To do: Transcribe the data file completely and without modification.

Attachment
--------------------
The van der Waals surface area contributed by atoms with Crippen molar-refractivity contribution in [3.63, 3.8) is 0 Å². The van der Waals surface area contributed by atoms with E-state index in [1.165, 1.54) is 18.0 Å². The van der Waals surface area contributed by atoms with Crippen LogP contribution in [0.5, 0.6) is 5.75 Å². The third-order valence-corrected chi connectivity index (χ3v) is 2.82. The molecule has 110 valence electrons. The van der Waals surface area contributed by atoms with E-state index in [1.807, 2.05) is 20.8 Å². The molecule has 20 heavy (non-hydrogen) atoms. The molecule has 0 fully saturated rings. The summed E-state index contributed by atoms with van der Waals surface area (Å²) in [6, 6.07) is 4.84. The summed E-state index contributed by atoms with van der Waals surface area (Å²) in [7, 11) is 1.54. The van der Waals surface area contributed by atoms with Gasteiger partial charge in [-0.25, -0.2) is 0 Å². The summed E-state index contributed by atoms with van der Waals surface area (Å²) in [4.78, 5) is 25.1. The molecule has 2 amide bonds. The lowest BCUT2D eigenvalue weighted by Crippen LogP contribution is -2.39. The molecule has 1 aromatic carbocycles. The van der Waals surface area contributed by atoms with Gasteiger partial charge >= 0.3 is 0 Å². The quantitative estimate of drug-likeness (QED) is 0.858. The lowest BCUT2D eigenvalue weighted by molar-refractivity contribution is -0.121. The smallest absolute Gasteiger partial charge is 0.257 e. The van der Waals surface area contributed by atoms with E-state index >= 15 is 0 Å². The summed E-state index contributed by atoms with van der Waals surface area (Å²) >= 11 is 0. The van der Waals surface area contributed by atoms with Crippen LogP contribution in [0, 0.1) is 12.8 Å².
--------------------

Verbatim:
The van der Waals surface area contributed by atoms with Crippen molar-refractivity contribution in [3.63, 3.8) is 0 Å². The van der Waals surface area contributed by atoms with E-state index in [1.165, 1.54) is 18.0 Å². The van der Waals surface area contributed by atoms with Crippen LogP contribution in [0.5, 0.6) is 5.75 Å². The third-order valence-corrected chi connectivity index (χ3v) is 2.82. The molecule has 110 valence electrons. The van der Waals surface area contributed by atoms with E-state index in [1.807, 2.05) is 20.8 Å². The molecule has 20 heavy (non-hydrogen) atoms. The molecule has 0 fully saturated rings. The summed E-state index contributed by atoms with van der Waals surface area (Å²) in [6, 6.07) is 4.84. The summed E-state index contributed by atoms with van der Waals surface area (Å²) in [7, 11) is 1.54. The van der Waals surface area contributed by atoms with Gasteiger partial charge in [-0.25, -0.2) is 0 Å². The summed E-state index contributed by atoms with van der Waals surface area (Å²) in [4.78, 5) is 25.1. The molecule has 2 amide bonds. The lowest BCUT2D eigenvalue weighted by Crippen LogP contribution is -2.39. The molecule has 1 aromatic carbocycles. The van der Waals surface area contributed by atoms with Gasteiger partial charge >= 0.3 is 0 Å². The quantitative estimate of drug-likeness (QED) is 0.858. The lowest BCUT2D eigenvalue weighted by molar-refractivity contribution is -0.121. The smallest absolute Gasteiger partial charge is 0.257 e. The van der Waals surface area contributed by atoms with E-state index >= 15 is 0 Å². The summed E-state index contributed by atoms with van der Waals surface area (Å²) >= 11 is 0. The van der Waals surface area contributed by atoms with Crippen LogP contribution in [0, 0.1) is 12.8 Å².